John G. Kappenman (continued)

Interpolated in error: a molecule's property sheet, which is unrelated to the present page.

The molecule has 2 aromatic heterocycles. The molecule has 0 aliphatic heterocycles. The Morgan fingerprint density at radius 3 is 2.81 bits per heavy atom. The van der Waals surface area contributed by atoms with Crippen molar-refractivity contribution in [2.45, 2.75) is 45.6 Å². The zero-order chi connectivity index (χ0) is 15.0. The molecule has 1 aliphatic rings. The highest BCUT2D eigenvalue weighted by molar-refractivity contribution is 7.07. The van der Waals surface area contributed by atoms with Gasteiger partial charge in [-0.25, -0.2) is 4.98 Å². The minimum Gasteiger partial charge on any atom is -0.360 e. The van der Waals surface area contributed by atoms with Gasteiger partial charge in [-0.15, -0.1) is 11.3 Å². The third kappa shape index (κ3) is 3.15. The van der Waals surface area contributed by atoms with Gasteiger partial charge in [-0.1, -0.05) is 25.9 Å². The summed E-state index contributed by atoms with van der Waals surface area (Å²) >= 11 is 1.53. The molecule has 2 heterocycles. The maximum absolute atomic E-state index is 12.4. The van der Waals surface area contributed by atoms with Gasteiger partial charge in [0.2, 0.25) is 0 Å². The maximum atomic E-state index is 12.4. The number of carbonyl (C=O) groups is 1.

Mr. Kappenman has been an active researcher in power delivery technologies and his primary engineering contribution has been his research work on lightning and magnetic storms and their disruptive effects on electric power systems. He led a utility industry effort to deploy a monitoring satellite that now provides advanced warnings of geomagnetic storms (launched by NASA in August 1997). He has also been a collaborator with EPRI and Global Atmospherics on the development and application of the Fault Analysis and Lightning Location System that will allow economic Location-Centered mitigation of lightning to transmission networks. He is a Senior Member of the IEEE and the Power Engineering Society, and is the Past Chairman of the Transmission and Distribution Committee (1994-1996). He currently serves as an Instructor at the University of Minnesota-Duluth Department of Electrical and Computer Engineering. He has also served a number of times as a faculty member on a University of Minnesota Short Course on EMTP. He has published over 30 papers in a variety of subject areas. He is a recipient of the IEEE Walter Fee Outstanding Young Engineer Award, the IEEE Prize Paper Award, the Westinghouse Nikola Tesla Award and two EPRI Innovator Awards. In February 1997, Mr. Kappenman provided presentations to the US Presidents’ Commission on Critical Infrastructure Protection on the potential impact of geomagnetic storms on electric power system reliability and also served as an Invited Lecturer at the International Space University on Space Weather and Impacts on Electric Power Systems. Mr. Kappenman has been appointed to the Organizing Committee and was one of the Lecturers at the NATO Advanced Science Institute on Space Storms and Space Weather Hazards that was held in June 2000.